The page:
Federal investigators blame KMCO for fatal explosion in 2019
Nearly three and a half years after a fatal explosion and fire at the KMCO production plant in Crosby, Texas, government investigators put the blame on the company. The firm is no longer in business. Neither is the plant.
The US Chemical Safety and Hazard Investigation Board released its report into the April 2, 2019 event where the plant was producing sulfurized isobutylene as a lubrication additive. Some isobutylene leaked from a fracture in pipe, formed a flammable vapor cloud and ignited.
One KMCO employee was fatally injured, and two others were seriously injured. At least 28 other workers were also injured. Portions of the KMCO facility were substantially damaged from the explosion and subsequent fires. News outlets reported that the explosion shook nearby homes and was heard throughout the surrounding community. Local authorities also issued a shelter-in-place order for residents within a 1-mile radius of the facility that lasted for more than four hours.
“The tragic death and injuries caused by this terrible event should never have happened,” said CSB Chairperson Steve Owens.
“KMCO did not properly train its employees and did not give them adequate protective safety equipment. KMCO also failed to heed industry guidance about the need to install remote isolation equipment so that its employees could have safely stopped this serious hazardous leak.”
The CSB’s final report determined that the isobutylene release occurred when a piece of equipment called a y-strainer ruptured due to brittle overload fracture. Specifically, the cast iron y-strainer was installed within an area of the piping system that, unlike other portions of KMCO’s isobutylene piping, was not equipped with a pressure-relief device or otherwise protected from potential high-pressure conditions. Therefore, when those conditions developed, most likely due to liquid thermal expansion, the y-strainer was subject to high internal pressure and ruptured releasing isobutylene which formed a vapor cloud. This flammable cloud most likely ignited from contact with electrical equipment within a poorly sealed, nearby building.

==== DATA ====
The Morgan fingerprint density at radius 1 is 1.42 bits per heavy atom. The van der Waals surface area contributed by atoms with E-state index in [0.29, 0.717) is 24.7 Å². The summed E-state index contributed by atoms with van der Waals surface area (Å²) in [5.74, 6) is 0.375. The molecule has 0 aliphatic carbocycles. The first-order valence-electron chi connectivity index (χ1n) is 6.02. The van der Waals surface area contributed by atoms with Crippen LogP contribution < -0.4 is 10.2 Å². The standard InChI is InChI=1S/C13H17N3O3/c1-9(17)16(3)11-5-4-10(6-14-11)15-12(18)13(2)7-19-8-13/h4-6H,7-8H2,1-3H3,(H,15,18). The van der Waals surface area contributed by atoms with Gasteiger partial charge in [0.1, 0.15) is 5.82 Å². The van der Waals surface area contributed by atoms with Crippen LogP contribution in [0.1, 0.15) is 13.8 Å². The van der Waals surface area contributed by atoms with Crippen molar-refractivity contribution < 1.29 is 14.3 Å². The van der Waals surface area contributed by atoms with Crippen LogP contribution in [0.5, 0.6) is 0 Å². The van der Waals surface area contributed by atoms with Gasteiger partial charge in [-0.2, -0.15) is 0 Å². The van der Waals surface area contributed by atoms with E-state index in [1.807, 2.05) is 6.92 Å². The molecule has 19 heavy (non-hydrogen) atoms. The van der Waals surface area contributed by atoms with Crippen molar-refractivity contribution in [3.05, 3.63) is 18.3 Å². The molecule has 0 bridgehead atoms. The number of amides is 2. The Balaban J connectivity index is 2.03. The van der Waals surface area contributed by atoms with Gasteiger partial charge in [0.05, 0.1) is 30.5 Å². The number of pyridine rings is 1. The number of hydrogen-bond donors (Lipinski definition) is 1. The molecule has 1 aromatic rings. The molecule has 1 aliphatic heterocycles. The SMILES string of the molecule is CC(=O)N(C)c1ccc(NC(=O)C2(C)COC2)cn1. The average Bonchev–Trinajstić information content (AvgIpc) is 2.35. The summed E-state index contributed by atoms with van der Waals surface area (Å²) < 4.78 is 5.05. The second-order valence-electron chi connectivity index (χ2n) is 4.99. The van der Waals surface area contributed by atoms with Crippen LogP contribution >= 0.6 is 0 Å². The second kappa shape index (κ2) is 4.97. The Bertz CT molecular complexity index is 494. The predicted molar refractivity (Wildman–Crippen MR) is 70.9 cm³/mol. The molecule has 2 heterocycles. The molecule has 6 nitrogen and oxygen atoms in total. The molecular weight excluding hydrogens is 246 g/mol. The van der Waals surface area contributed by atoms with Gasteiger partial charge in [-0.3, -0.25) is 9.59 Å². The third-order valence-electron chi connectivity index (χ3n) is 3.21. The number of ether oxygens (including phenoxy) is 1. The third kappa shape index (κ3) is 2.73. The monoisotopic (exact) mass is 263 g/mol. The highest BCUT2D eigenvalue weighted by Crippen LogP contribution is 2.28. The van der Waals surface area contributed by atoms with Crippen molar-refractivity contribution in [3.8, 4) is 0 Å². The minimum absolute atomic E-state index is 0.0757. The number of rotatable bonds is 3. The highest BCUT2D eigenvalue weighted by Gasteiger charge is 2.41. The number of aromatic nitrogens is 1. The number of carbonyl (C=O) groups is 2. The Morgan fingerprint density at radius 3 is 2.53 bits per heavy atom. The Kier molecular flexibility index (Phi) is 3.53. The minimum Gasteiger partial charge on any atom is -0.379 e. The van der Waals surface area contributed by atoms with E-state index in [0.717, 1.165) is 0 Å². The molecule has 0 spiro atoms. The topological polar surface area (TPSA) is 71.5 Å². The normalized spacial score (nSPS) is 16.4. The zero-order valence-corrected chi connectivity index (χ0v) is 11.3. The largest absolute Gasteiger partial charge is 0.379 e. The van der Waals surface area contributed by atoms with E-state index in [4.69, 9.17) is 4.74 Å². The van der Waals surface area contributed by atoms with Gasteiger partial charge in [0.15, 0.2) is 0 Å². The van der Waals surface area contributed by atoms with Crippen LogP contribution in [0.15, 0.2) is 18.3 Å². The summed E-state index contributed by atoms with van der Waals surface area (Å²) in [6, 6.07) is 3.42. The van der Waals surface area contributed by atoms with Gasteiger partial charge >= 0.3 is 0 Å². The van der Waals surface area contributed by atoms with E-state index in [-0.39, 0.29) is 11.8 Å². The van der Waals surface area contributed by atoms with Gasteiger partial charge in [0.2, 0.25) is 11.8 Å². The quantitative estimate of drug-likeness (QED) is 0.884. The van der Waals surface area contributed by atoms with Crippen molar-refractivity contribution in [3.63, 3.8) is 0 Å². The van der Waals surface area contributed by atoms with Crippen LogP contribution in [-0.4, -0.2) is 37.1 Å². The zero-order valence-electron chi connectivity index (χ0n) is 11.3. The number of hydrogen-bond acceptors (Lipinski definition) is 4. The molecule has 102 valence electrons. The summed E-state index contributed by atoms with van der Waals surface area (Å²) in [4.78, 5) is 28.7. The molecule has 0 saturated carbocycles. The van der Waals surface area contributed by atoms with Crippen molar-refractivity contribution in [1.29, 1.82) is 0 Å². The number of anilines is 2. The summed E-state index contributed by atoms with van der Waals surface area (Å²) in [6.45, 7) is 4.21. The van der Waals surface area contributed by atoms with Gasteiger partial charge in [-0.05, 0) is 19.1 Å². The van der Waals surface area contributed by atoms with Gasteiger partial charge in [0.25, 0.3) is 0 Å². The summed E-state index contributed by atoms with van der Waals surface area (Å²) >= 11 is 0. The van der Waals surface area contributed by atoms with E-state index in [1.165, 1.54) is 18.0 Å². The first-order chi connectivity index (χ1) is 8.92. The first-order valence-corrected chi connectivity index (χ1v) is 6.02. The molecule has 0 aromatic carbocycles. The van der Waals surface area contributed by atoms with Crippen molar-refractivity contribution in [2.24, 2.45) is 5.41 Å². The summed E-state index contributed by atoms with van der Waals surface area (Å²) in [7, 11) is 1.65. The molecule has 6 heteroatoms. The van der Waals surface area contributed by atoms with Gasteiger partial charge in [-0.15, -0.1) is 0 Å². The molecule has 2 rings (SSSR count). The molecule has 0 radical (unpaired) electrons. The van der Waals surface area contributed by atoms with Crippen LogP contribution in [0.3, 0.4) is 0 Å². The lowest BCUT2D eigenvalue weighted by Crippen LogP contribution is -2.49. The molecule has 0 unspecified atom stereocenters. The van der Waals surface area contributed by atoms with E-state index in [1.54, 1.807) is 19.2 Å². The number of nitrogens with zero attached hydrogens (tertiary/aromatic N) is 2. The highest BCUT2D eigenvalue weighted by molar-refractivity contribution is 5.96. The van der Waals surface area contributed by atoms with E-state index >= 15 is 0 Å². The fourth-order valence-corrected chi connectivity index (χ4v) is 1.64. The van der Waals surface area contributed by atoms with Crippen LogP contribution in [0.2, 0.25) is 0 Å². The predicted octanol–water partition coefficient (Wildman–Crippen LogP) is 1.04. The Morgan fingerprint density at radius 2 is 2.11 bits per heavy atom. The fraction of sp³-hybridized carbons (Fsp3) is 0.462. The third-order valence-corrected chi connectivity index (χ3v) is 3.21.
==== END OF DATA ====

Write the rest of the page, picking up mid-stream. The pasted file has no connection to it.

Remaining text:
The CSB’s report identified three key safety issues that contributed to the severity of the incident. They are:
1. Emergency Response. KMCO’s procedures and training did not properly limit the role of its operators during the emergency response. KMCO’s plant culture relied on unit operators taking quick actions to stop a release before the site’s emergency response team assembled. While those urgent communications and quick actions did help move many operators away from the danger, the workers performing the quick actions were at risk. KMCO could have reduced the severity of the April 2, 2019, event by establishing clear policies and training its work force to not put themselves in danger at all to urgently stop a chemical release.
2. Remote Isolation. When the y-strainer ruptured, KMCO’s workers lacked the safety equipment they needed to stop the isobutylene release from a safe location, such as from within the blast-resistant control room.
3. Hazard Evaluation. Hazard evaluation is one of the most important elements of a process safety management program. KMCO’s hazard evaluations consistently overlooked or misunderstood that its y-strainer was made from cast iron, a brittle material that existing industry standards and good practice guidance documents either prohibit or warn against using in hazardous applications, such as KMCO’s isobutylene system.
Following the April 2, 2019, incident, KMCO filed for bankruptcy, and the company is no longer in business. Altivia Oxide Chemicals, LLC (Altivia) purchased the Crosby, Texas, facility in 2020 and informed the CSB that the process involved in the incident would be dismantled. As a result, the CSB is not issuing recommendations with this report.
Nevertheless, the CSB is urging Altivia to read the report closely and understand the factors that led to the incident at the KMCO facility and the lessons stemming from it. Moreover, if hereafter Altivia reinitiates the process or any equipment involved in this incident, the company should ensure that the facts, conditions, and circumstances that caused the incident — and contributed to its severity — are not repeated.
To read the CSB’s final report please click here: http://www.idevmail.net/link.aspx?l=3&d=86&mid=438756&m=2534